I'm a trainer, so I eat right and I stay in shape. I've appeared in ads all over New York City for a gym, advertised as the picture of health. I was training Dr. Comite and talked to her about some of the problems I was having--getting dizzy periodically, feeling thirsty all the time, and fainting. I was drinking a lot of fluid and urinating so much that I cut back on water. When I had gone to another doctor, he thought I was dehydrated because of my intense physical activity. He wasn't alarmed by my elevated blood sugar either because I ate five meals a day. I even passed out a few times and was brought to the ER. There, they had no idea what was wrong with me, even with multiple tests, CAT scans, too. My symptoms persisted, and Dr. Comite was hearing my frustration. After another episode when I passed out just after snacking on a protein bar at the end of a long day of golf, I told Dr. Comite, and she got me evaluated right away. When the lab test results came back, I was in for the shock of my life. I was a diabetic. Then I underwent a VO2 assessment, and the findings caused her to suspect that I had had a silent heart attack sometime in the past. Next I underwent a nuclear stress test, which confirmed the muscle damage in the inferior portion of my heart. My cholesterol was 240. I got onto her program, lost 20 £ds, and turned the diabetes around completely with supplements and eating the right food at the right times. I got my cholesterol down and have been repairing the damage from the heart attack.
—LIVINGSTON MILLER, age 59, personal trainer
Livingston's symptoms were classic signs of diabetes. Before I brought him in for testing, I asked him, "Who in your family has diabetes?" His response: "Everyone." That didn't surprise me, and it indicated that I was on the right track. After I ran his blood work and saw his sugar metabolism numbers (see his hemoglobin A1c shown on page 237), my hunch was confirmed. If he had been asked about his family history earlier, the other doctor might not have glossed over his high blood sugar. If doctors had more time with patients, we could get to know them. By asking the right questions, we would be better able to identify such warning signs. That's why you have to know your family's health history and your own health data, a process I'll help guide you through in this book. With this knowledge, you'll be the one to optimize your own health and ensure the quality of your life at any age.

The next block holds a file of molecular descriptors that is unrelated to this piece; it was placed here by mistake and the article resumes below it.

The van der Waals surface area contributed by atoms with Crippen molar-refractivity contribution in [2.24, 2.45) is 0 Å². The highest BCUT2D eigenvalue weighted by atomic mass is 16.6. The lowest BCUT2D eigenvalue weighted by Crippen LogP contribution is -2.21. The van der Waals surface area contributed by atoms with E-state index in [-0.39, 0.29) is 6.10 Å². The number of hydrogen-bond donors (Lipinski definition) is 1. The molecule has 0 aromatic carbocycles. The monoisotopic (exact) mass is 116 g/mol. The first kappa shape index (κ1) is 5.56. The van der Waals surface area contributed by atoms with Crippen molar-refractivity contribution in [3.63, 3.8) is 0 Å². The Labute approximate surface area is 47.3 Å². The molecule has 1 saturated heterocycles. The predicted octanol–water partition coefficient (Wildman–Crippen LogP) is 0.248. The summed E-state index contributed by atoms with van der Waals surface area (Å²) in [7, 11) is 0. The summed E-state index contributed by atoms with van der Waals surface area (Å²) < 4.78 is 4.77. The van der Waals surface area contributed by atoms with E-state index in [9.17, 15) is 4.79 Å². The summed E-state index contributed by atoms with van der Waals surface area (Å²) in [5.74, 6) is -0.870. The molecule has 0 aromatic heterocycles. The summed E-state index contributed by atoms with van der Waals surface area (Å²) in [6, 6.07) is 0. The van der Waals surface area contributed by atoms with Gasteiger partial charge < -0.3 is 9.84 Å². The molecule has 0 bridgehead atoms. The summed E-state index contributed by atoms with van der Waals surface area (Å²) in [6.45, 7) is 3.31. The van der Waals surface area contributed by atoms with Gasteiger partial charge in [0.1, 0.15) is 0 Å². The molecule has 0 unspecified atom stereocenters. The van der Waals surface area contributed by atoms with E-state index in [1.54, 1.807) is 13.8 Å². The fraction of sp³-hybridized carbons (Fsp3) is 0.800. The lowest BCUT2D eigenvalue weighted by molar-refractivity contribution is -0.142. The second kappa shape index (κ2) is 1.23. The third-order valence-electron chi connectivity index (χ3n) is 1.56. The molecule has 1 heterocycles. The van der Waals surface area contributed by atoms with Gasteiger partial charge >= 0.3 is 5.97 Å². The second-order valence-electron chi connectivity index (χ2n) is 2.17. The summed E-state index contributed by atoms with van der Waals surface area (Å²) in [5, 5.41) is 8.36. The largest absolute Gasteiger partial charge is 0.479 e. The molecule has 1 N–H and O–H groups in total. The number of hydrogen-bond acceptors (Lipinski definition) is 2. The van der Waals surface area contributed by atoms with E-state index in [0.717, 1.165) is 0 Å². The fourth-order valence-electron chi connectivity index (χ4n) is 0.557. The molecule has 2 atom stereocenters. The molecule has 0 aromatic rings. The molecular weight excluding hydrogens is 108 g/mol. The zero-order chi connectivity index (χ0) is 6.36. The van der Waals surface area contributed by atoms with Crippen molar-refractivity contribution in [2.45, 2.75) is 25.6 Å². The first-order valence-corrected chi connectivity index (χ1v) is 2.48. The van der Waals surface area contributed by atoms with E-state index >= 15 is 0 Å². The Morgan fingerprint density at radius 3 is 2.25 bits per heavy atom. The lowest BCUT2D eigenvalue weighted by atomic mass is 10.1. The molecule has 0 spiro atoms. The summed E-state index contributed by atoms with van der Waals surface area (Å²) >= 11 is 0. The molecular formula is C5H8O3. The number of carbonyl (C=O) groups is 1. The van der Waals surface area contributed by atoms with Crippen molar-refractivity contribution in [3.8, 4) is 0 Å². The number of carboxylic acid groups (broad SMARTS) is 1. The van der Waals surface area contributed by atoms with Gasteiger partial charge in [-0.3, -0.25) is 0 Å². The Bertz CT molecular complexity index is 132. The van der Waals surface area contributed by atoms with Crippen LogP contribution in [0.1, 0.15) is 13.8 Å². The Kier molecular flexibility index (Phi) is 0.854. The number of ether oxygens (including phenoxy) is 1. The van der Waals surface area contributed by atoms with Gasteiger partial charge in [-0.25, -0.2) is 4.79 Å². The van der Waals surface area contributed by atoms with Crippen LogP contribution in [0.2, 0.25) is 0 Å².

Livingston has done a health 180. What did he change? He's getting adequate sleep; he's practicing stress reduction; he's training properly for his body--significantly cutting back on the resistance training, replacing it with more cardio. He's mostly eating the right food regularly throughout the day and is drinking less wine too; he's taking supplements and even some medications for balance. I have him on a statin for his cholesterol because I want to see it lower than the 180 milligrams per deciliter (mg/dL) he has been able to attain with lifestyle changes. I've also started him on testosterone, which has benefited his metabolism. For Livingston, it's game on. Now he has the chance to keep his edge for the rest of his life. If he stays on track, he will likely be in good health for decades to come, despite having hit a rocky patch in his late forties.
But imagine if Livingston's disorders of aging--heart disease and diabetes-- had gone undetected. His future might have looked as it does for many seniors facing constant hospitalizations, with limited mobility and mental faculties. I don't want this to be the way anyone lives their last years. And it doesn't have to be.
I've been a doctor for 36 years. I studied and taught medicine at Yale Medical School at Yale University, and I've been fortunate to work with some of the brightest minds in the medical world. I'm an endocrinologist, which means I look at communication throughout the body through the interaction of hormones and proteins, these agents in essence determining much of how we think and feel every day and over the course of our lives.
Which 84-Year-Old Do You Want to Be?
I've shrunk to about 100 £ds. I have diabetes and I'm in the hospital after breaking my second hip. I was home for only 3 weeks after the repair of my first hip fracture. My wife and son are by my bedside constantly, and I'm not able to eat much. I'm failing fast, and I feel I'm helpless. After being strong all my life, I never thought I could become so frail.
—SAM, retired electrician
I founded an investment banking firm over 40 years ago, and I never imagined that I would stop working. I wanted to be able to get into the office at least twice a week; still, even that was becoming impossible. It was pretty depressing to feel incapacitated. My available testosterone level was 14, and I was told that was less than you'd find in a boy, not even a teen. I started on testosterone and several supplements, including DHEA (dehydroepiandrosterone), vitamin D, coenzyme Q10. Within a few weeks, I'm not only at the office every day, I'm in the gym every day too. I even wake up with erections. I hadn't seen that action for years! I feel stronger, with more energy. My whole attitude has changed.
—GEORGE, investment banker